The growing number of shared coffee roasting facilities in urban centers such as New York City, Portland and the San Francisco Bay Area in recent years has reshaped the landscape and leveled the playing fields for roasters of specialty coffee.
New roasting companies are starting up with greater chances for success thanks to the lower overhead of the shared facility option; more cafes are finding cost-effective ways of bringing roasting in-house; and even among those that try and then back away from the practice, it’s a cost-effective experiment that renews their appreciation for skilled and dedicated roasting professionals.
Cassy Gleason, co-owner of the Buckman Coffee Factory shared roasting facility in Portland, Oregon, has seen firsthand the impact such a resource can make even on a coffee scene as robust as Portland’s.
“We’ve provided business incubation and acceleration for several new coffee roasters in town,” Gleason told Daily Coffee News. “We’ve provided a very supportive environment for people to test the waters for their business, an environment that allows for them to explore the limits of their own creativity and capacity for experimentation.”
Gleason and her sister Joey Gleason also run a roasting company of their own, Marigold Coffee, which is currently coming up to its 10th anniversary and has reportedly experienced a bit of a growth spurt in the past year. Gleason said cafe and grocery wholesale is on the rise, the company’s sole cafe has gotten homier with more decorative plants and a fuller food menu, and a new partnership with Portland nonprofit homeless community newspaper Street Roots directs proceeds from an exclusive line of coffees to the support of the organization’s efforts in providing employment and community to individuals experiencing homelessness.
The Buckman facility, meanwhile, has since 2015 succeeded in meeting its goals for the support and service of other small roasting companies.
“We have over 40 roasters who roast in the space, ranging in size and frequency,” said Gleason, describing the range as running from sporadically present individual hobbyists to multi-cafe roasters hitting the factory’s Proasters twice every week.
“We’ve been able to keep pace with our client’s needs here at the roastery, but we’re looking to install a third roaster later this year to make sure we can accomodate for everyone’s growth,” said Gleason. “It’s an exciting time to see this phase of things; Buckman has firmly taken root in the coffee community and we’ve become an integral home to many new and now more established roasters.”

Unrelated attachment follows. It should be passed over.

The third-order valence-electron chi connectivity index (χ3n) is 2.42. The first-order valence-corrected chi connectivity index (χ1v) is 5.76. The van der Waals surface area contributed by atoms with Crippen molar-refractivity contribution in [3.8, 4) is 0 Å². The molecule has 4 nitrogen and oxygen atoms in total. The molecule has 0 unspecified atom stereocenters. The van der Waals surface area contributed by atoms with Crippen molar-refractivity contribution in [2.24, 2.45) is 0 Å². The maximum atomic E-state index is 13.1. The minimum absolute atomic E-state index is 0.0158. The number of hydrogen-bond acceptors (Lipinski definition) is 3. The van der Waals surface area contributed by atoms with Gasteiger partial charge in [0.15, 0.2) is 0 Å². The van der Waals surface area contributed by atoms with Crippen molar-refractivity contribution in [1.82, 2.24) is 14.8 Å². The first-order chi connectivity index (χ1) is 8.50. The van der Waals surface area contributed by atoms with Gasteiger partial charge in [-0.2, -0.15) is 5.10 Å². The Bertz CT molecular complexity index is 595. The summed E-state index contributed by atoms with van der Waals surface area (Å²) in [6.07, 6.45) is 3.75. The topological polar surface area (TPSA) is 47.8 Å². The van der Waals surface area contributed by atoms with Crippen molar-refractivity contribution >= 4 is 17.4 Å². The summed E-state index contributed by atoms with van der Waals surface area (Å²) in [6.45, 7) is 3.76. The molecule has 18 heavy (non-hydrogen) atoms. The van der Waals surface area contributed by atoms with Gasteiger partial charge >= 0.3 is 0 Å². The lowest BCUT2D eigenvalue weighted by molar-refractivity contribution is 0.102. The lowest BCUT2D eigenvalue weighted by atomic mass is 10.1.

Beyond simply swelling the ranks of the local roasting community, Gleason is confident that shared facilities like the Buckman also make it both better informed and increasingly collegial and collaborative. By consistently organizing and hosting events, speakers and educational programs throughout the calendar year, Buckman brings together all manner of coffee professionals — roasters, farmers, importers, baristas and more — for shared experiences that build skills and knowledge bases.
“Joey and I have learned so much these last few years just due to the exposure to people in the field,” said Gleason. “it’s like a super-mini conference center here, in terms of the education, socializing and craft development that happens on the regular.”
The social component alone has a significant impact on the community as well, described by Gleason as a means of breaking down some of the “mystery and secrecy” associated with the profession.
“Our observation has been that most roasters tend to be a bit shy and reserved,” said Gleason. “As a result, there’s not a ton of sharing your craft with others. But the funny thing is, once you get a few roasters in the room together feeling comfortable, they can’t stop talking about it. Everyone has questions and experiences they want to share with each other.”
Daily Coffee News took some time to learn more from Cassy Gleason about what goes on in a shared roasting facility, and how she feels about other trends in the industry that are breaking down the barriers to entry.
Daily Coffee News: Do you feel like Buckman hosts a full, motley all-over-the-place cross-section of roasting and branding styles, or are there trends you’ve noticed that seem to run strong even under your roof?
CG: All over the place! Truly. We have people who roast very dark; we have people who keep it light; and others who are doing lots of experimental styles. The cool thing about the Proaster is that it is very flexible. So whatever your style is, you can test its limit with this roaster. It’s very responsive.
At SCA this year, two different ventless electric shop roasters were revealed, both connected to systems that source greens and set profiles, essentially promising plug-and-play in-house roasting. If things like this really took off, do you think it would help or be a challenge to the shared roastery model?
It’s hard to predict the future of roasting… but our experience for the last few years has shown that people REALLY like the community that they find here. So while these electric roasters might be very useful for the hobby roaster and for sample roasting — whether you’re an importer or farmer — I think the benefits of the education and camaraderie here are hard to replace.
What inspires you most about coffee?
What troubles you most about coffee?
The financial, social and climate change challenges that coffee growers are facing and the lack of information (or concern) that most of us coffee drinkers have for what they are facing.
What would you be doing if you weren’t for coffee?
Some type of community development work which is what I was doing previous to coffee. Actually, coffee is community development, just in another form.